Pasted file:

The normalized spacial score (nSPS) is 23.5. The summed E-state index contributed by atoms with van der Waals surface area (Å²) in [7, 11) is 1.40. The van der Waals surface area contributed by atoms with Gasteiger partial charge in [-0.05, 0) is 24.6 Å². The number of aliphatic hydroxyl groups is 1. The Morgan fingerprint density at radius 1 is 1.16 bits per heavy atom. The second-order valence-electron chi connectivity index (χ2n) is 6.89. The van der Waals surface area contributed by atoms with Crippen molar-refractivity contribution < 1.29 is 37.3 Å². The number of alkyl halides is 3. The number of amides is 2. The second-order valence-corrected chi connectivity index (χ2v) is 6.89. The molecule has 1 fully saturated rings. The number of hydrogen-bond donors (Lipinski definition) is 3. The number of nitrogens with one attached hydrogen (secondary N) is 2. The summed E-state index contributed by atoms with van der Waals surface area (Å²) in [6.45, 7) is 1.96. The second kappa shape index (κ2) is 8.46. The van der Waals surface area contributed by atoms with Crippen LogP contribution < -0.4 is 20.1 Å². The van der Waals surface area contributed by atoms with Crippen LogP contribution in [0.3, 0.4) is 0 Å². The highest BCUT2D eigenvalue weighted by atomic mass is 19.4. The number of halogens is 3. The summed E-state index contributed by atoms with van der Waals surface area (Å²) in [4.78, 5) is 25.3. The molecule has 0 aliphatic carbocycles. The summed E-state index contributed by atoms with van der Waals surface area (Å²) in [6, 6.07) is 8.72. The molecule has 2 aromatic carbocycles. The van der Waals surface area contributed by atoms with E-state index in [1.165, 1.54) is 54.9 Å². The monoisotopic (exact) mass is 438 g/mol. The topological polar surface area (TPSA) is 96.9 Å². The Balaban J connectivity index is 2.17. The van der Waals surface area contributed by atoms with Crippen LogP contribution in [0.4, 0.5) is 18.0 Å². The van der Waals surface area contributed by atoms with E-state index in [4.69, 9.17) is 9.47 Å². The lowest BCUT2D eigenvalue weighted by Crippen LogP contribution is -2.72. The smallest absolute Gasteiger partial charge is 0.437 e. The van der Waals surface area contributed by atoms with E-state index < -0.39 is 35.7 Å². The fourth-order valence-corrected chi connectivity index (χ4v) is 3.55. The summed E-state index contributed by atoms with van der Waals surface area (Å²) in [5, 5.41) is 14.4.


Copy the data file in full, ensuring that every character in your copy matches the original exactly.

The normalized spacial score (nSPS) is 23.5. The summed E-state index contributed by atoms with van der Waals surface area (Å²) in [7, 11) is 1.40. The van der Waals surface area contributed by atoms with Gasteiger partial charge in [-0.05, 0) is 24.6 Å². The number of aliphatic hydroxyl groups is 1. The Morgan fingerprint density at radius 1 is 1.16 bits per heavy atom. The second-order valence-electron chi connectivity index (χ2n) is 6.89. The van der Waals surface area contributed by atoms with Crippen molar-refractivity contribution < 1.29 is 37.3 Å². The number of alkyl halides is 3. The number of amides is 2. The second-order valence-corrected chi connectivity index (χ2v) is 6.89. The molecule has 1 fully saturated rings. The number of hydrogen-bond donors (Lipinski definition) is 3. The number of nitrogens with one attached hydrogen (secondary N) is 2. The summed E-state index contributed by atoms with van der Waals surface area (Å²) in [6.45, 7) is 1.96. The second kappa shape index (κ2) is 8.46. The van der Waals surface area contributed by atoms with Crippen LogP contribution < -0.4 is 20.1 Å². The van der Waals surface area contributed by atoms with Crippen LogP contribution in [0.3, 0.4) is 0 Å². The highest BCUT2D eigenvalue weighted by atomic mass is 19.4. The number of halogens is 3. The summed E-state index contributed by atoms with van der Waals surface area (Å²) in [4.78, 5) is 25.3. The molecule has 0 aliphatic carbocycles. The summed E-state index contributed by atoms with van der Waals surface area (Å²) in [6, 6.07) is 8.72. The molecule has 2 aromatic carbocycles. The van der Waals surface area contributed by atoms with E-state index in [1.165, 1.54) is 54.9 Å². The monoisotopic (exact) mass is 438 g/mol. The topological polar surface area (TPSA) is 96.9 Å². The Balaban J connectivity index is 2.17. The van der Waals surface area contributed by atoms with Crippen LogP contribution in [0.4, 0.5) is 18.0 Å². The van der Waals surface area contributed by atoms with E-state index in [4.69, 9.17) is 9.47 Å². The lowest BCUT2D eigenvalue weighted by Crippen LogP contribution is -2.72. The smallest absolute Gasteiger partial charge is 0.437 e. The van der Waals surface area contributed by atoms with E-state index < -0.39 is 35.7 Å². The fourth-order valence-corrected chi connectivity index (χ4v) is 3.55. The summed E-state index contributed by atoms with van der Waals surface area (Å²) in [5, 5.41) is 14.4.